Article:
|Publication number||US6682128 B2|
|Application number||US 09/884,813|
|Publication date||Jan 27, 2004|
|Filing date||Jun 19, 2001|
|Priority date||Feb 4, 1998|
|Also published as||CN1479680A, EP1404549A2, EP1404549A4, US20020017805, WO2002102460A2, WO2002102460A3|
|Publication number||09884813, 884813, US 6682128 B2, US 6682128B2, US-B2-6682128, US6682128 B2, US6682128B2|
|Inventors||Phillip Patrick Carroll, III, Joel Matthew Cormier, Donald Scott Smith, Richard Francois Audi|
|Original Assignee||Oakwood Energy Management, Inc.|
|Export Citation||BiBTeX, EndNote, RefMan|
|Patent Citations (50), Non-Patent Citations (3), Referenced by (95), Classifications (48), Legal Events (5)|
|External Links: USPTO, USPTO Assignment, Espacenet|
This application is a continuation-in-part of U.S. application Ser. No. 09/499,205 filed Feb. 7, 2000 (to be issued as U.S. Pat. No. 6,247,745), which is a continuation-in-part of of U.S. application Ser. No. 09/328,196) (now U.S. Pat. No. 6,199,942) filed Jun. 8, 1999, which is a continuation-in-part of of U.S. application Ser. No. 09/018,666 filed Feb. 4, 1998 (now U.S. Pat. No. 6,017,084), the disclosures of which applications being incorporated by reference herein.
1. Field of the Invention
This invention relates to a composite energy absorber for decelerating an object that impacts the absorber.
2. Background Art
The prior art discloses numerous devices that absorb mechanical energy in various applications. Examples include protective packaging used in shipping containers, crash helmets, bumpers and vehicular interior components. Ideally, the most efficient energy absorber exerts a constant resistive force to decelerate an impacting object over the distance that the impacting object displaces the incident surface of the absorber. The most efficient curve would have a constant slope of zero. As an example, elastomeric solids many times act as springs where the force-deflection curve is essentially a straight line of a given slope. Many foam materials display a similar force-deflection curve, although the curves are usually of not of constant slope.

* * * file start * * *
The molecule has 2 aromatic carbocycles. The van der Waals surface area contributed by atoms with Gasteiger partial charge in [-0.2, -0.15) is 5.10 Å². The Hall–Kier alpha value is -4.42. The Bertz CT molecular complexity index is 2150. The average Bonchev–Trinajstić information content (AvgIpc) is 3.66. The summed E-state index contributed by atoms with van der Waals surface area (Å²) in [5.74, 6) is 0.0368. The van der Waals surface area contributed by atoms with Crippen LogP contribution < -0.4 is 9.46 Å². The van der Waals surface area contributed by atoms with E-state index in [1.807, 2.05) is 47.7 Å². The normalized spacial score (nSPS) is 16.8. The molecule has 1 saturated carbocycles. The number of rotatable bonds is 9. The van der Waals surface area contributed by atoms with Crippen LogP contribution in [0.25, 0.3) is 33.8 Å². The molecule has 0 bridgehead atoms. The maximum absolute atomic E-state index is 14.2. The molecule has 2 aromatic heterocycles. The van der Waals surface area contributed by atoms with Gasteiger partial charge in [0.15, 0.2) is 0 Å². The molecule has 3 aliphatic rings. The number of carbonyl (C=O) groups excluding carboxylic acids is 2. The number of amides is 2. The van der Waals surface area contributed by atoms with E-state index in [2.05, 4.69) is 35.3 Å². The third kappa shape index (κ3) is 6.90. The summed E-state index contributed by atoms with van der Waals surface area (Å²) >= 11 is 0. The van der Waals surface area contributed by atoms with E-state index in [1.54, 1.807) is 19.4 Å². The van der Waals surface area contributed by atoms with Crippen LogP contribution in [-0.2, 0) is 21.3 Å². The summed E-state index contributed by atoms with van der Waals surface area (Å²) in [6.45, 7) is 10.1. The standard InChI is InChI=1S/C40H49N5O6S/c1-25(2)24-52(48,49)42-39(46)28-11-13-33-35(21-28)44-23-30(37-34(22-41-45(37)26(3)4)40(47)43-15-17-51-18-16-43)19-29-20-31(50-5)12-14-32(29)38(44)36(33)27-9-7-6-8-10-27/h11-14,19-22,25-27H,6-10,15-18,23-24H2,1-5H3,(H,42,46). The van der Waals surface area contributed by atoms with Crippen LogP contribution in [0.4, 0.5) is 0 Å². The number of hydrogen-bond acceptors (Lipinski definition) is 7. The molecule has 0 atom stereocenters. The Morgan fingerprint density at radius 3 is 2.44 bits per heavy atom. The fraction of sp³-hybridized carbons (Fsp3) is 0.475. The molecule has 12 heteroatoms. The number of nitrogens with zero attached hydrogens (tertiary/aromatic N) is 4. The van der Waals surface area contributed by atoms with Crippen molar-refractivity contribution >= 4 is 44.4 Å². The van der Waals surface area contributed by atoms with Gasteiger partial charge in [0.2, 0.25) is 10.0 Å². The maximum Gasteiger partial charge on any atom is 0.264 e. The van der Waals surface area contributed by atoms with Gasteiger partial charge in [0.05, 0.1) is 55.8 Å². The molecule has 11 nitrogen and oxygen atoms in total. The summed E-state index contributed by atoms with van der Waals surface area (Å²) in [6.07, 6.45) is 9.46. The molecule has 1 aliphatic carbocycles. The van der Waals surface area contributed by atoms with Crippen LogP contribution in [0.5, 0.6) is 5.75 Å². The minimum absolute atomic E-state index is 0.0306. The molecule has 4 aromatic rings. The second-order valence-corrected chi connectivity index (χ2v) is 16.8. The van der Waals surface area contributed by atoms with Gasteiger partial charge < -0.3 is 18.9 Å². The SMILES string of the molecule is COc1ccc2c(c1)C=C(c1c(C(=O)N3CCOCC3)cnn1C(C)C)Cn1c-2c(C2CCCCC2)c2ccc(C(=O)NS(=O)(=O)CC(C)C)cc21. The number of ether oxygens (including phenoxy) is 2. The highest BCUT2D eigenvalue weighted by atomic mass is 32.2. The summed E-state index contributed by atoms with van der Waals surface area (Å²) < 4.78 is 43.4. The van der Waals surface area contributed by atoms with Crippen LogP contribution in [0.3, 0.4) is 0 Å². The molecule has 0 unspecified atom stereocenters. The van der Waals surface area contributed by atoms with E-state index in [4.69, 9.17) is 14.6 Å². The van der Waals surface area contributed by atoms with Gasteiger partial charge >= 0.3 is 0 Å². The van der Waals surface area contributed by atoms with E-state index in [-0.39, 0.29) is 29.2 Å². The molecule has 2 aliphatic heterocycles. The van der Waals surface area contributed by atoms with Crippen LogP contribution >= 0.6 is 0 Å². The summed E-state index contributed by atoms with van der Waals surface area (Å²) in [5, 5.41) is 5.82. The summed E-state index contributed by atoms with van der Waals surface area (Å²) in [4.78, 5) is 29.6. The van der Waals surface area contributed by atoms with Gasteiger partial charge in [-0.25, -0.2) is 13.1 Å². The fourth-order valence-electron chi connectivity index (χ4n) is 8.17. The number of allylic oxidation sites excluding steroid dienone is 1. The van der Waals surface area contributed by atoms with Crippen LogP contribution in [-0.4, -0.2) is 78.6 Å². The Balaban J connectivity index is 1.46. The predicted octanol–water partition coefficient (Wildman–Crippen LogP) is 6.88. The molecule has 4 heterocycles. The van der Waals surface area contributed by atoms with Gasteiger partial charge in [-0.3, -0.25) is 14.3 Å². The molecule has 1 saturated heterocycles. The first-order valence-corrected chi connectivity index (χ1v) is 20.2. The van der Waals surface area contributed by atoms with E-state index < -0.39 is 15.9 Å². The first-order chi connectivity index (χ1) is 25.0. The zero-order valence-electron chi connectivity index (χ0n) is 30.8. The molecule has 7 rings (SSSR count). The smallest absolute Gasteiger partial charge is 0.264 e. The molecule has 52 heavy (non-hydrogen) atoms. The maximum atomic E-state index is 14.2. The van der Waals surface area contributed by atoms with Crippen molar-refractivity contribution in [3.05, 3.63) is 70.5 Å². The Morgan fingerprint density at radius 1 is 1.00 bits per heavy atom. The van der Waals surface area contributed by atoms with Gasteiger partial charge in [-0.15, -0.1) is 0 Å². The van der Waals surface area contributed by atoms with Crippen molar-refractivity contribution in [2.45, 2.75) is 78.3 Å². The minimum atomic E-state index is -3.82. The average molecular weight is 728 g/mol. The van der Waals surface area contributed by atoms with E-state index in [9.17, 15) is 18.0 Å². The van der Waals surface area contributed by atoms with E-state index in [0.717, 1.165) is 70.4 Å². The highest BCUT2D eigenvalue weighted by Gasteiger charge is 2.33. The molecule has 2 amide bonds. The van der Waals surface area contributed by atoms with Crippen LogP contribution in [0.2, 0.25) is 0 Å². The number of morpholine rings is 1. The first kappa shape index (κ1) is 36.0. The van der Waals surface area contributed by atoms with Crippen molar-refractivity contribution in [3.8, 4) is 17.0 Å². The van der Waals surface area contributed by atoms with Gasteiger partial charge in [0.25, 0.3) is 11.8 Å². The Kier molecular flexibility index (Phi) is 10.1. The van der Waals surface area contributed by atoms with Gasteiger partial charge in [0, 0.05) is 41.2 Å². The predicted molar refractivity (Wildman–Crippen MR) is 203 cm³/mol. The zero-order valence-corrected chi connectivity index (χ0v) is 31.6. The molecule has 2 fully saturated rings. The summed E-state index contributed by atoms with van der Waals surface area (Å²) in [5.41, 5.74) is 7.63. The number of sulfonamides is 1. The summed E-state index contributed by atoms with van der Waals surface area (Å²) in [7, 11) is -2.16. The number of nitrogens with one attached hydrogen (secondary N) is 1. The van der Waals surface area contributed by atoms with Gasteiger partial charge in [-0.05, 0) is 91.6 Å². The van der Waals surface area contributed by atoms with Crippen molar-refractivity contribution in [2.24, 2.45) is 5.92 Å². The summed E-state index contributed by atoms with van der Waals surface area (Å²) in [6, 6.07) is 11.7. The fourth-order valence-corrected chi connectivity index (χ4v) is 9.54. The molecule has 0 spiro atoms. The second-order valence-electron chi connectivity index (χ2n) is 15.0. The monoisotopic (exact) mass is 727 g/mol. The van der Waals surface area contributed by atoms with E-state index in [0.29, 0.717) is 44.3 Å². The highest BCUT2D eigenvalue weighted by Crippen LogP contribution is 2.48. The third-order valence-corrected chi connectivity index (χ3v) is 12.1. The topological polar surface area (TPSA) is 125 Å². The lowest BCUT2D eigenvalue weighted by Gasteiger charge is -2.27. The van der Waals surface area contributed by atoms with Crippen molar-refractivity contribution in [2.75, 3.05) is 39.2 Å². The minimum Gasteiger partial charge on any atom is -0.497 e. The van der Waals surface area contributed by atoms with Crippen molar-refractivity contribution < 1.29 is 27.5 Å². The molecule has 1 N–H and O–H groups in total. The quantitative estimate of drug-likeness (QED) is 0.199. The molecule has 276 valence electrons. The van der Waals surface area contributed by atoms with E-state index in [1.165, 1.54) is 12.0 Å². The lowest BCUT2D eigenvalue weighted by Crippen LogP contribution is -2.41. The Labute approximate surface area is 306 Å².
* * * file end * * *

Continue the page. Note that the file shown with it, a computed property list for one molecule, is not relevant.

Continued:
U.S. Pat. No. 3,933,387, entitled “Thermoformed Plastic Energy Absorber For Vehicles” concerns energy absorbing media that disclose identical truncated pyramids that extend from layered sheets of plastic stock which intermesh and mutually support each other. (Id., Col. 1, II. 7-9; Col. 3, II. 20-22.) The reference teaches that multiple sets of sheets may be stacked adjacent to each other in order to create an absorber within which the energy is absorbed. The pyramids of each sheet project onto the design quadrilateral of the opposing sheet and the edges of each pyramid contact the corresponding edges of the surrounding four pyramids. (Id., Col. 3, II. 32-36.).
Commonly owned U.S. Pat. No. 5,700,545, entitled Energy Absorbing Structure, discloses an energy absorbing device that offers a nearly constant resistance force over a deflection distance, which if exactly constant, would be theoretically most efficient in absorbing energy. The disclosure of this patent is incorporated herein by reference. Energy is absorbed by a lattice of interconnected strands of material with apertures between the strands, such that upon deformation the strands at least partially coalesce and the apertures at least partially close.
Commonly owned U.S. Pat. No. 6,017,084 discloses stranded structures that are oriented such that nearly all the metal structure is substantially in the crush plane. The strips of stranded metal are connected by the incident member. This reduces cost and weight of the assembly.
Commonly owned U.S. Pat. No. 6,199,942 describes a structure wherein the stranded metals are assembled into channels in a base and/or a structure of recesses formed in the base. Either or both structures may provide impact protection.
These and other energy absorbing members, in the automobile environment, are used to protect vehicle occupants and may be used in applications to meet the standard for head injury protection for automotive interiors (Federal Motor Vehicles Safety Standard 201) which is incorporated herein by reference. The standard requires that interior components must be tested using a 10 lbm headform impacting the surface at 15 mph. A measurement of HIC(d) (head injury criteria (dummy)) is determined according to a formula set forth in FMVSS 201. The value of HIC(d) should not exceed 1000.
The prior art leaves unsolved production problems that stem from relatively expensive and in some cases, less effectual approaches. Injection molding, reaction molding, extruding, blow molding, honeycomb formation, and stranded metal manufacture can be relatively costly. Additionally, it can be difficult to mold very thin wall thickness with some molding technologies.
In light of these and related approaches, there remains the desire to absorb as much impact energy in as little crush distance as possible, with as little weight that is necessary, yet be capable of being manufactured under favorable economic conditions.
It is an object of the present invention to provide a more cost effective, efficient energy absorber.